ARCHIVE – In this archive photo of June 24, 2014, Russian President Vladimir Putin attends a press conference after his meeting with Austrian President Heinz Fischer at the Hofburg Palace in Vienna, Austria. (RIA-Novosti, Alexei Nikolsky, Presidential Press Service / Associated Press)
by Associated Press June 4 at 8:48 a.m.
BERLIN – Russian President Vladimir Putin will travel to Austria on Tuesday on his first trip abroad since he swore a fourth term in office last month. The visit, which marks the 50th anniversary of the start of deliveries of Soviet gas to Austria, takes it to one of the European countries most favorable to Russia at a time when relations between the European Union and Russia are at a low point. It is his sixth official visit to Vienna.
Austria, unlike many other countries in the 28-nation EU, did not expel Russian diplomats for the poisoning in Britain earlier this year of former Russian spy Sergei Skripal.
Chancellor Sebastian Kurz in March pointed to Vienna's "traditional good contacts" with Russia and said his government would use them to pressure Moscow to help clear up the attack by nerve agents. He said Vienna was "of the opinion that it is important to maintain channels of dialogue".
This reflects the generalized thinking in Austria, which dates back much before the current Kurz center-right government. Putin's last visit, in mid-2014, was one of his first in the West after Ukraine's annexation of Crimea by Russia.
Traditionally neutral Austria, which houses UN agencies, including the International Atomic Energy Agency, is not a member of NATO. Russian Ambbadador Dmitry Lyubinsky recently told the Austrian Press Agency that Russia appreciates "Austria's responsible position on issues on the international agenda."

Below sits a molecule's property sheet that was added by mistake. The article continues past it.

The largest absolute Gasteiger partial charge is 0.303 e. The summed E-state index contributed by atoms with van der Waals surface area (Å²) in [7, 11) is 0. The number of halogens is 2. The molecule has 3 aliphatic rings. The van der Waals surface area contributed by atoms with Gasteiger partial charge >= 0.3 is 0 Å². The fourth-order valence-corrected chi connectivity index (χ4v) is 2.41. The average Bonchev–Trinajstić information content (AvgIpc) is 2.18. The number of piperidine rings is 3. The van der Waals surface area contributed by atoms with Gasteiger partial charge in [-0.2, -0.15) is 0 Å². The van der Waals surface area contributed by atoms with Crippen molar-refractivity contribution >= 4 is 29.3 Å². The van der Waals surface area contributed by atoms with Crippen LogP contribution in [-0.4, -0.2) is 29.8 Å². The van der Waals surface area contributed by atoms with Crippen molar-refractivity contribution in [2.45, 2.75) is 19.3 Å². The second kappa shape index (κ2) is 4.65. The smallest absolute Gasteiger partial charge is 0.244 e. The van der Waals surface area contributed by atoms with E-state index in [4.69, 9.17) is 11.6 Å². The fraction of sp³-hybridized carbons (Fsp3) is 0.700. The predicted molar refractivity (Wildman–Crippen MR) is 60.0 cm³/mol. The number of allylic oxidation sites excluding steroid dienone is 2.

Putin will meet liberal president Alexander Van der Bellen and Kurz, a 31-year-old conservative who became chancellor in December at the head of a coalition with the right-wing Freedom Party . The party leader, Deputy Foreign Minister Heinz-Christian Strache, says he will also meet with Putin.
The anti-migration and traditionally Eurosceptic Freedom Party has always had a positive view of the Russian leader, with Strache and other leaders traveling to Moscow in December 2016 to sign a cooperation agreement with the main Kremlin party, Russia United
Austria was the first Western European country to sign a gas delivery agreement with the Soviet Union on June 1, 1968 and Putin's. Visit this week coincides with that anniversary.
Today, gas and oil account for four fifths of Russian exports to Austria, while Austrian exports to Russia include machinery and pharmaceuticals. Putin's last visit to Austria, in 2014, focused on the signing of an agreement between the Austrian energy company OMV and Russia's Gazprom to build the Austrian section of the South Stream pipeline, a project that was later ruled out.
OMV is now among European companies involved in the planned Nord Stream 2 gas pipeline that would double the amount of gas that Russia can send directly to Germany, bordering transit countries such as Ukraine, a project opposed by the United States and other members of the EU.
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In an interview with the Sunday edition of the Oesterreich newspaper, Strache said that "a rethinking by the EU would be desirable, because the sanctions all damaged our Austrian economy." He added that it was time to end "tedious sanctions and normalize political and economic relations with Russia."
Aust Russia will badume the rotating presidency of the EU for six months in July, but there is little hope that sanctions will be lifted soon, since a peace plan for Ukraine is still far from being fully implemented.
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